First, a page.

Eye For Film >> Movies >> Heist (2001) Film Review
Reviewed by: Angus Wolfe Murray
Joe Moore (Gene Hackman) is an artist. A con artist. He's also a thief. Watching him work is an education.
"He's so cool, when he goes to bed sheep count him."
But he's not invincible. Things go wrong. "I wouldn't clear my throat without a backup plan," he says. During a raid on a jewellers, he takes off his mask to deal with a female employee, who wanders into the crime scene, and is recorded by surveillance cameras.
Now he's burnt and people are beginning to talk. Is he too old for this kind of thing?
"Stay in the shadows," they tell him.
"Everybody's going to be looking in the shadows," he says.
"Where do you go?"
"You walk in the sun."
Walking in the sun with Joe, his wife (Rebecca Pidgeon) and his crew (Delroy Lindo, Ricky Jay) is David Mamet's latest venture. It follows in the tradition of House Of Cards and The Spanish Prisoner. You don't know who to trust, you don't know where you're going. You keep your wits about you, in case of missing something, and don't make a sound.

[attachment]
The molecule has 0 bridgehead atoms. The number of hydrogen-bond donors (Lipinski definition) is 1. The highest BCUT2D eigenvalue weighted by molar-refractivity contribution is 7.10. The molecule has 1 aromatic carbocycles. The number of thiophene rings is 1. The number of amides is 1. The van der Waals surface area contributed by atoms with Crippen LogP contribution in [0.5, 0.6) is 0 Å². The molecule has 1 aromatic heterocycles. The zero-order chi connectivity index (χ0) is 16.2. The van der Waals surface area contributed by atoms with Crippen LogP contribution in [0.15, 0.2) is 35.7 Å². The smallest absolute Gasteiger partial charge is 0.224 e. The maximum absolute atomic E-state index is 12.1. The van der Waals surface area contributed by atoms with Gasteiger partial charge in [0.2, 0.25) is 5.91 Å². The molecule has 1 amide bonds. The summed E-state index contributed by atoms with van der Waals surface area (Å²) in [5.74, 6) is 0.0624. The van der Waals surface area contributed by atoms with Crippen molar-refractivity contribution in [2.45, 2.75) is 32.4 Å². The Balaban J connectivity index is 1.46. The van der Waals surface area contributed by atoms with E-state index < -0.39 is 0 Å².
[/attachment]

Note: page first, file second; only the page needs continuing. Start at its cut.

"I'll be as quiet as an ant pissing on cotton."
"I want you as quiet as an ant thinking about pissing on cotton," Joe says.
Mamet explains: "Gangster films are essentially sentimental. They're violent and they're sentimental. And film noir is violent and unsentimental. It's much colder than a gangster film. Violence is emotional, so to treat it unemotionally almost automatically makes it ironic." He puts Heist in the noir category.
The performances stir butterflies in your tummy. To watch actors work with such unity of purpose is a scary thing, like balancing between probability and deception. You have to trust. But dare you?
"What are you going to do?"
"That's what everyone wants to know," Joe says.
If there is any certainty about a David Mamet movie, it is that there is no certainty.Reviewed on: 22 Nov 2001